U.N. calls for immediate cease-fire in Yemen

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SANAA, Yemen (AP) The United Nations is urging an immediate halt to fighting in Yemen's capital following the dramatic escalation of ground clashes and airstrikes that have trapped thousands and prevented the injured from being reached.
U.N. spokesman Stephane Dujarric says the United Nations took note of Monday's reported killing of former Yemen president Ali Abdullah Saleh during the upsurge in fighting in Sanaa.
Saleh's former Houthi Shiite allies claim he was killed for "treason" for reportedly seeking to switch alliance to the Saudi-led coalition that has been fighting the Houthis for nearly three years.
Dujarric says that "it is paramount that civilians are protected" and reminds all parties that deliberate attacks on civilians, hospitals and other civilian sites "may constitute war crimes."
8:15 p.m.
Yemen's President Abed Rabbo Mansour Hadi has urged Yemenis to unite against the country's Shiite Houthi rebels, describing them as "Iranian militias" and a "nightmare."
Hadi, who has been self-imposed exile in Riyadh in recent past years, delivered his televised speech hours after the Houthis killed their onetime ally, former president Ali Abdullah Saleh.
Saleh's forces and Houthis joined ranks in 2014 against Hadi's government, forcing him to seek military intervention by his Gulf neighbors. When the Saleh-Houthi alliance began to unravel, Hadi offered the opportunity of a fresh start in relations with Saleh, days before his death.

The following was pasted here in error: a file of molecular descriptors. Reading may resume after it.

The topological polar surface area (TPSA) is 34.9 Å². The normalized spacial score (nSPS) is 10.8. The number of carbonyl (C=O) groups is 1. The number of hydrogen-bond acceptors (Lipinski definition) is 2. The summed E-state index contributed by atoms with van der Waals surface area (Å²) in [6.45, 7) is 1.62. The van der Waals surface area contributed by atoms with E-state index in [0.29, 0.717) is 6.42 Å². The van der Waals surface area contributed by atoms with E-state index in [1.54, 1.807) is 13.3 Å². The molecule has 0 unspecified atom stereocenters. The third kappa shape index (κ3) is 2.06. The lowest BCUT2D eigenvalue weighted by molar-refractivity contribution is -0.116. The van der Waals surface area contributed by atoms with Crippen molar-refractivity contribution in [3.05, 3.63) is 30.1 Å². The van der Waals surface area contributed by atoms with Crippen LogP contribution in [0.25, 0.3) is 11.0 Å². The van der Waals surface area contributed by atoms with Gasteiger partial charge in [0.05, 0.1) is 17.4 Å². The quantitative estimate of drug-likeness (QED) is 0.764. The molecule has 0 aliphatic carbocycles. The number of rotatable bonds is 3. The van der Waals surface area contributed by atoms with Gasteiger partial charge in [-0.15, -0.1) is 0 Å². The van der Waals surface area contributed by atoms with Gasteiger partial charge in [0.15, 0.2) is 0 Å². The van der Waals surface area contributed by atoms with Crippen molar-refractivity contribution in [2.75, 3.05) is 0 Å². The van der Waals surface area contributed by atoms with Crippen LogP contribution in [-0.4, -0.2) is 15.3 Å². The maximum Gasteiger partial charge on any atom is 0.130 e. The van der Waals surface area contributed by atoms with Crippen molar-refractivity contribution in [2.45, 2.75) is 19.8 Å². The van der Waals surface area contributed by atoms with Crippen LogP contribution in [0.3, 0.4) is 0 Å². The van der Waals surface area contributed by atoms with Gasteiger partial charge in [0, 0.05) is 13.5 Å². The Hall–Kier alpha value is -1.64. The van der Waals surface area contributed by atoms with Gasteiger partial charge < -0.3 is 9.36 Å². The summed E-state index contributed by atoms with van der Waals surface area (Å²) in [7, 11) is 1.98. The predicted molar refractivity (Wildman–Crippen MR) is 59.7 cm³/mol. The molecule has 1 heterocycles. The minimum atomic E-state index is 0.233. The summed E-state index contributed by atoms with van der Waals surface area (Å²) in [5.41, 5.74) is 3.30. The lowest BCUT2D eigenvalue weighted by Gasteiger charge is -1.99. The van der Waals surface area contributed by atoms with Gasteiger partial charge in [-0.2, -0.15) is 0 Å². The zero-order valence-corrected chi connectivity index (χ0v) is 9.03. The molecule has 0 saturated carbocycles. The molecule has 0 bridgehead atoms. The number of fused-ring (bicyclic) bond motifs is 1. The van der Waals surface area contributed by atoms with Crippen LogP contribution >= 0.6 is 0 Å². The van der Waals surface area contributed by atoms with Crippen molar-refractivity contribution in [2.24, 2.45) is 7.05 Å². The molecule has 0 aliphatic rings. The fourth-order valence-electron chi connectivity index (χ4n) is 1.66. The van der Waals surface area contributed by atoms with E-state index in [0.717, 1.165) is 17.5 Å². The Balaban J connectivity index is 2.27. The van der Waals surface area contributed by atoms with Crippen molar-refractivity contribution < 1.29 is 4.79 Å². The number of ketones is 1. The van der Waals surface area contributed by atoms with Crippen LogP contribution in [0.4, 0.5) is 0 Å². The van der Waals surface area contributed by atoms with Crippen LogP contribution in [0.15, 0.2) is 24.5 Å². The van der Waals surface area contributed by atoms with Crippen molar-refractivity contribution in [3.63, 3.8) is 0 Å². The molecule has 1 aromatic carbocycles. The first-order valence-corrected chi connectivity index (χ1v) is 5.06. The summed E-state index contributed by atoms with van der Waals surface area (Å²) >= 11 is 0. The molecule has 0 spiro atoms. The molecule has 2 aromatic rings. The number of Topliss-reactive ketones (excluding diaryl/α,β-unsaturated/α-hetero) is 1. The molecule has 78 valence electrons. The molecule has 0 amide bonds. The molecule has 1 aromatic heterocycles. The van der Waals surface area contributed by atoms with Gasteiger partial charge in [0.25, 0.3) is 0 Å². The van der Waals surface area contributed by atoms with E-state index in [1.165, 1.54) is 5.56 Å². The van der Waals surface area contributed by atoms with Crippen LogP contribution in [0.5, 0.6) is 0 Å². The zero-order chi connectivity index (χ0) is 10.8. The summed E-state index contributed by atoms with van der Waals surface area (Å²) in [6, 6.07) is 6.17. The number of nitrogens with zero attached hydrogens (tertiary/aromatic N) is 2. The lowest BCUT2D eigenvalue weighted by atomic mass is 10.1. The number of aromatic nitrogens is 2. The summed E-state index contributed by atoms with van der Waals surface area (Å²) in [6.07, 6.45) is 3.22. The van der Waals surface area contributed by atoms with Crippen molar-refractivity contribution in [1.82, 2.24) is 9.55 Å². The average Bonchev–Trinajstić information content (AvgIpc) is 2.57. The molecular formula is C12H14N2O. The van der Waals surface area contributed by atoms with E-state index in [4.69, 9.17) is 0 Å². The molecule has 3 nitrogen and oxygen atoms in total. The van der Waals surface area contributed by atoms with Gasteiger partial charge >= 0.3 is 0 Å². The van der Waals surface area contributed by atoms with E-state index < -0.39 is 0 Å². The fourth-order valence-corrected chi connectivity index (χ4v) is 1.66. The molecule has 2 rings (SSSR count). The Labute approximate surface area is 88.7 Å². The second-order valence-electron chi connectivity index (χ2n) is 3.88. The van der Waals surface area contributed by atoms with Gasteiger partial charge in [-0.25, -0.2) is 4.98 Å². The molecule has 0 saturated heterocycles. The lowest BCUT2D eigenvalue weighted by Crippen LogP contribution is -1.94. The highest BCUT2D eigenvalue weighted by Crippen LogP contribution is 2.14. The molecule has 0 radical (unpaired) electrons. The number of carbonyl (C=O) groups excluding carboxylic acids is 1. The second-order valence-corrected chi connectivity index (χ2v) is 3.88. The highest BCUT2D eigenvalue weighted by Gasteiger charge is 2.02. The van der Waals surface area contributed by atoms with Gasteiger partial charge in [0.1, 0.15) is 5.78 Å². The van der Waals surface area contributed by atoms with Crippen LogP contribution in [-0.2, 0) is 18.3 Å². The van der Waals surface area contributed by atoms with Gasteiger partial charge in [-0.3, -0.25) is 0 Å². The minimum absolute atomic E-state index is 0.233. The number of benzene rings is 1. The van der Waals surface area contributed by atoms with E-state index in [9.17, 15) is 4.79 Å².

"Yemen is passing through a decisive turning point that needs our unity and steadfastness in the face of these sectarian militias," Hadi said, referring to the Houthis.
He offered condolences for the death of Saleh, describing him and others who were killed in the past days of clashes as "martyrs."
"Let's put our hands together to end this nightmare," said Hadi, who succeeded Saleh in 2012. He added that government forces would support an "uprising" against the Houthis in Sanaa.
8:10 p.m.
Germany's foreign minister says that the situation in Yemen is "probably the worst humanitarian catastrophe right now worldwide," worse than the Rohingya Muslim refugees in Bangladesh whose plight has captured global attention.
Sigmar Gabriel said after a Monday meeting in Paris with his French counterpart that Yemen "is even more dramatic" now than that of the Rohingyas, who fled Myanmar by the hundreds of thousands to escape a crackdown.
How to enable access to humanitarian aid to people caught in a war supported on one side by Saudi Arabia and by Iran on the other is a topic the European Union and the U.S. must try to resolve, he said.
The humanitarian crisis worsened after a rocket was fired in November to Riyadh, and Saudi restricted access to Yemen.